Hubert Parry’s 1888 work Judith got its North American premiere yesterday in a performance by Pax Christi Chorale at Koerner Hall. It’s a typical English high Victorian oratorio, commissioned by the
Leeds Choral Society Birmingham Festival (Wikipedia strikes again). It’s got some very grand choruses and some tuneful solos (one was later used for the hymn tune Repton setting the words “Dear Lord and Father of Mankind”). If one like’s that sort of thing, and Peter Simple’s Alderman Footbotham of the Bradford Tramways and Fine Arts Committee would certainly have approved, it’s very enjoyable. And if that’s not enough, there’s human sacrifice, seduction and murder to keep one’s interest.
It got a suitably full blooded treatment yesterday with conductor Stephanie Martin pulling out all the stops from the opening “Hail Moloch! Hail, awful God!” to the closing chords replete with fortissimo brass, timpani and clashing cymbals. In between though it’s not without subtleties especially in the solo parts. The tenor sings Manasseh, the apostate – later penitent, king of the Israelites, and gets some pretty sympathetic music. So do the other soloists most of the time. Only Judith herself (the soprano soloist), and then only in the most dramatic moments, really has to fight to be heard over the orchestra. Unsurprisingly, big choruses aside, Judith gets the most dramatic music, especially her aria, “Ho! Ye upon the walls!” announcing the demise of Holofernes, which starts improbably high (B flat?).
The four soloists were excellent. Shannon Mercer was a suitably strong Judith, singing in a discrete black number in the first half but appearing after the break in a rather strikingly décolleté green outfit. Holofernes never stood a chance! She really stood out in her two big numbers in the second half. Jillian Yemen sang the mezzo role of Queen Meshullemeth. It’s a much more conversational role and gets the big Repton number “Alas! my children, great cause hath He for anger” which tells the back story of the Israelites in almost Wagnerian fashion. My oratorio sensibilities, conditioned by HIP Handel performances, might have preferred less vibrato but there’s no doubting that Ms. Yemen’s performance was appropriate and likely closer to what Parry would have expected. David Menzies sang the tenor role with great, almost lieder like, clarity and baritone Michael York was very effective in the multiple baritone roles; much of his music of a rather higher tessitura than I might have expected, especially for a character like the High Priest of Moloch. Excellent work too from the four boys from St. Michael’s Choir School who sang the royal children.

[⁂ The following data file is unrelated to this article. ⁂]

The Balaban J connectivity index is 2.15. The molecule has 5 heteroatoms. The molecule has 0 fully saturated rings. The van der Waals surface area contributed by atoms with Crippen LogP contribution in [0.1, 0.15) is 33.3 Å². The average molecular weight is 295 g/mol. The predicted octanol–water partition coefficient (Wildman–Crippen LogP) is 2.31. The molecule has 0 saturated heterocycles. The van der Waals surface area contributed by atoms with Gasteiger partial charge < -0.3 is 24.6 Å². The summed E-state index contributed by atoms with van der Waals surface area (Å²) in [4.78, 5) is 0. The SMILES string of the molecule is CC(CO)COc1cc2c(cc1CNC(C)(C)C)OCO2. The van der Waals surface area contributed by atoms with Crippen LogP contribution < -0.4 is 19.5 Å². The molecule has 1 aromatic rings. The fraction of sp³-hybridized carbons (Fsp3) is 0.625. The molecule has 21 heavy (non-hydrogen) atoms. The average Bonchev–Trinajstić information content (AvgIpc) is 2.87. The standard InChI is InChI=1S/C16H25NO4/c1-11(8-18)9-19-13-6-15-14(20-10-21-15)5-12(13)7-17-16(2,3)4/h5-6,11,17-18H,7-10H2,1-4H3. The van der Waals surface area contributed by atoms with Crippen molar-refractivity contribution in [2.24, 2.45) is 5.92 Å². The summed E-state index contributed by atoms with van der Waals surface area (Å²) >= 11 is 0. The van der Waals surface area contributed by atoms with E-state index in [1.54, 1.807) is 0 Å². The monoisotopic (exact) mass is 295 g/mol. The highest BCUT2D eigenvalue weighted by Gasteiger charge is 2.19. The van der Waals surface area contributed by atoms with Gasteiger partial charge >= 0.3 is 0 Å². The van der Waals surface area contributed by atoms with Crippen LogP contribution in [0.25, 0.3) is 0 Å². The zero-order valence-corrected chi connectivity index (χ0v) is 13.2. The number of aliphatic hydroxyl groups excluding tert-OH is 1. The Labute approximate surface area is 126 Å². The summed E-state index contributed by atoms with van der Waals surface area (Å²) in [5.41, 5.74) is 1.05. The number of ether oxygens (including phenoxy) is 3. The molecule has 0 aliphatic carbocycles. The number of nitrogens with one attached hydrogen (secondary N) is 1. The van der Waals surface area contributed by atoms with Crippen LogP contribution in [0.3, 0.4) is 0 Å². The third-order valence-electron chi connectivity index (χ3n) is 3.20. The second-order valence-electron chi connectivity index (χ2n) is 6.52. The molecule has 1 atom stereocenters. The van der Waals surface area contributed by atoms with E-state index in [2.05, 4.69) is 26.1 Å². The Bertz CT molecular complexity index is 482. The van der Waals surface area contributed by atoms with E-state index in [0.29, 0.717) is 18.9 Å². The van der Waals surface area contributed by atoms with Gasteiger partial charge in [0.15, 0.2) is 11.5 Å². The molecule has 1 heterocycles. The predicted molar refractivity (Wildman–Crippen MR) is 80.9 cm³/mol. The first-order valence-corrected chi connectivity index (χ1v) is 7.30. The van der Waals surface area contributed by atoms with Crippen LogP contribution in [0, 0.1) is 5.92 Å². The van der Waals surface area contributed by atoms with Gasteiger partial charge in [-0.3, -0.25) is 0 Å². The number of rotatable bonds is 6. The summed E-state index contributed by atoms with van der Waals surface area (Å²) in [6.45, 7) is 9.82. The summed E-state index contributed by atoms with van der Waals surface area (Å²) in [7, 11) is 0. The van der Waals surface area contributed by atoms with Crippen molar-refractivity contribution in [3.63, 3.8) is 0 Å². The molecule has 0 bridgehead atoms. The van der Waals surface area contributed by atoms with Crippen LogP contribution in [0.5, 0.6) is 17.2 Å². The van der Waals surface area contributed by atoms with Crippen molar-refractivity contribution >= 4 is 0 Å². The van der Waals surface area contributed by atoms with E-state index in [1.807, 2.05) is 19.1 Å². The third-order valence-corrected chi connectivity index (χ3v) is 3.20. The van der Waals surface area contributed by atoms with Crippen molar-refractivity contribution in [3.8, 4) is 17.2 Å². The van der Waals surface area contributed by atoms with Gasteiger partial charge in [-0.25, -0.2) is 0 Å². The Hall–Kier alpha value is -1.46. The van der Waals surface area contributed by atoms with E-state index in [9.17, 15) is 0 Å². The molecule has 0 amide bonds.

The choir and the orchestra were clearly into this piece. There are places where subtlety is called for but there’s a lot of full on, high octane singing and it’s not simple either. Several of the big choruses appear to have quite a sophisticated fugue structure (hard to be sure on first hearing) and the soprano line is often cruelly high. All of this was executed with considerable precision I imagine that this could easily descend into mush and it didn’t.
So, a rather interesting high Victorian piece rescued from obscurity in a fine performance. Not a bad way to spend a Sunday afternoon.